No Need for Coffee Cancer Warning, Says FDA

Nick Mulcahy

August 30, 2018

US Food and Drug Administration (FDA) Commissioner Scott Gottlieb, MD, said yesterday that requiring a cancer warning on coffee, as proposed in the state of California, "would be more likely to mislead consumers than to inform them."

Gottlieb further said that "current science indicates that consuming coffee poses no significant risk of cancer." As support, he referred to a report from the International Agency for Research on Cancer of the World Health Organization.

These declarations were made in a statement that "strongly" supports exempting coffee from California's cancer warning law.

As part of that law, known as Proposition 65, a cancer warning may be required on coffee products sold in the state. The proposed warning made headlines in April and May when a Los Angeles judge ruled that coffee companies such as Starbucks failed to show that coffee did not present a cancer risk, setting the stage for the cancer coffee warnings to be enforced.

The chemical acrylamide, which forms during the roasting of coffee beans, is the source of the cancer concern, according to California health authorities, who have deemed it possibly carcinogenic to humans.

But the FDA does not agree with that assessment, saying that acrylamide forms in many foods during high-temperature cooking. "Acrylamide in food forms from sugars and an amino acid that are naturally present in food," said the FDA in their statement.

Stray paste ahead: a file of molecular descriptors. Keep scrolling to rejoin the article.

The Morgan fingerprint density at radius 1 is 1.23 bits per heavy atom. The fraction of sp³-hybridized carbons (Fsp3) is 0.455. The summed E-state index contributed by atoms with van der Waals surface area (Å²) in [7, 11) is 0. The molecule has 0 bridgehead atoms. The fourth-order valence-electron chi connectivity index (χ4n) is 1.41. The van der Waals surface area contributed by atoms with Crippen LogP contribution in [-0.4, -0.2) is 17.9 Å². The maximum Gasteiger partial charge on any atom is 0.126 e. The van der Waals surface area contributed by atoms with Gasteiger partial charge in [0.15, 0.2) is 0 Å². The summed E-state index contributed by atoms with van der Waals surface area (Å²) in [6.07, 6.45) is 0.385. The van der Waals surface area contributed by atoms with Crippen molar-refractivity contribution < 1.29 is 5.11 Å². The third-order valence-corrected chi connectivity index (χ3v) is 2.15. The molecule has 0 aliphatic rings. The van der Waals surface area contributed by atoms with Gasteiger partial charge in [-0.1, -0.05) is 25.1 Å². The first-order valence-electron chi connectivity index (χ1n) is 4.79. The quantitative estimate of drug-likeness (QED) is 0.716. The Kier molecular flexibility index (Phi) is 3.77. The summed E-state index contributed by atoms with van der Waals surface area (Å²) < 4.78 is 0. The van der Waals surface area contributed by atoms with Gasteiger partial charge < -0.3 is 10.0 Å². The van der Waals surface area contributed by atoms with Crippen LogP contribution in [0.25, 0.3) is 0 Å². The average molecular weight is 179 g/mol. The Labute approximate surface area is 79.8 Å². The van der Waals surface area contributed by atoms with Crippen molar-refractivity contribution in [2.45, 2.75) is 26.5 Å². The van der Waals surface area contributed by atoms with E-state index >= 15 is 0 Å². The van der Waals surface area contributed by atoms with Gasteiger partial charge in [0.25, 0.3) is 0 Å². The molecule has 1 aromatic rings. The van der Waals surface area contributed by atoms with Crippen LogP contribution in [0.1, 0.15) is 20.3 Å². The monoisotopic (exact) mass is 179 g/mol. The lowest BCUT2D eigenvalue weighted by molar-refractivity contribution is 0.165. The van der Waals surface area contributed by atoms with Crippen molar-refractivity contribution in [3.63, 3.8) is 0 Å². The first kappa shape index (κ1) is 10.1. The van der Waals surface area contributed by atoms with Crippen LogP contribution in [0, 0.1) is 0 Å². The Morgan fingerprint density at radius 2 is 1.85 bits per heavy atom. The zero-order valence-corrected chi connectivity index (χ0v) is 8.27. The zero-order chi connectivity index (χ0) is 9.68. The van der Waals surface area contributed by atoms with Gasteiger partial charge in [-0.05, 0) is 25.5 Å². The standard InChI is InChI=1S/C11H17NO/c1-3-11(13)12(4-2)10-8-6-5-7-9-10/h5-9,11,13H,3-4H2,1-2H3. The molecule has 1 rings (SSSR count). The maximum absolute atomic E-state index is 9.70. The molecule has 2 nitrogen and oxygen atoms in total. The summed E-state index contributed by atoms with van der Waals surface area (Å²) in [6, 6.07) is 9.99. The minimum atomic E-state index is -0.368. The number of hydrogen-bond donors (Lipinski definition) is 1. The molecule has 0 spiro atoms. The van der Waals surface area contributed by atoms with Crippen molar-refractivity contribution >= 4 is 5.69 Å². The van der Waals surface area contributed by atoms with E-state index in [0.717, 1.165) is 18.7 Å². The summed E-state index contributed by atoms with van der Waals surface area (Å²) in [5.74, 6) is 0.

Gottlieb and the FDA acknowledge that acrylamide "at high doses has been linked to cancer in animals" but say it is not a large risk for humans.

Consumer Choice

The FDA "may decide to step in" if California requires such a cancer warning on coffee products, said Gottlieb.

That would be justified because part of the mission of the FDA is to ensure food labeling "doesn't contain false or misleading statements about safety or nutrition."

In a tweet, Gottlieb positioned the FDA's take as a matter of consumer choice and protection.

"We know Californians enjoy their coffee. In fact, there are more coffee shops and cafes per resident in San Francisco than any other city in the US. My statement is in support of their choices — unhindered by warnings that are inaccurate or misleading," he wrote, and provided a link to the FDA statement.

Previous research is on the side of the FDA, Gottlieb also said in the statement: "Strong and consistent evidence shows that in healthy adults moderate coffee consumption is not associated with an increased risk of major chronic diseases, such as cancer, or premature death." Further, "some evidence suggests that coffee consumption may decrease the risk of certain cancers."

Since the discovery of acrylamide in foods in 2002, the FDA has performed toxicology research, conducted food surveys and exposure assessments, and issued guidance for industry on mitigating the formation of acrylamide during food production. "Given the widespread presence of acrylamide in foods, it isn't feasible to completely eliminate acrylamide exposure," says Gottlieb.

According to the new statement, with regard to acrylamide, the FDA's "best advice" is to adopt a healthy diet that emphasizes fruits, vegetables, whole grains, fat-free or low-fat milk and milk products, that includes lean meats, poultry, fish, beans, eggs, nuts, and healthy oils, and that limits saturated fats, trans fats, sodium, and added sugars.

Moderate coffee consumption (three to five cups a day or up to 400 mg/day of caffeine), on the other hand, can be part of a "healthy eating pattern," as indicated in the current dietary guidelines published by the US Department of Health and Human Services and the US Department of Agriculture.

Follow Medscape senior journalist Nick Mulcahy on Twitter: @MulcahyNick

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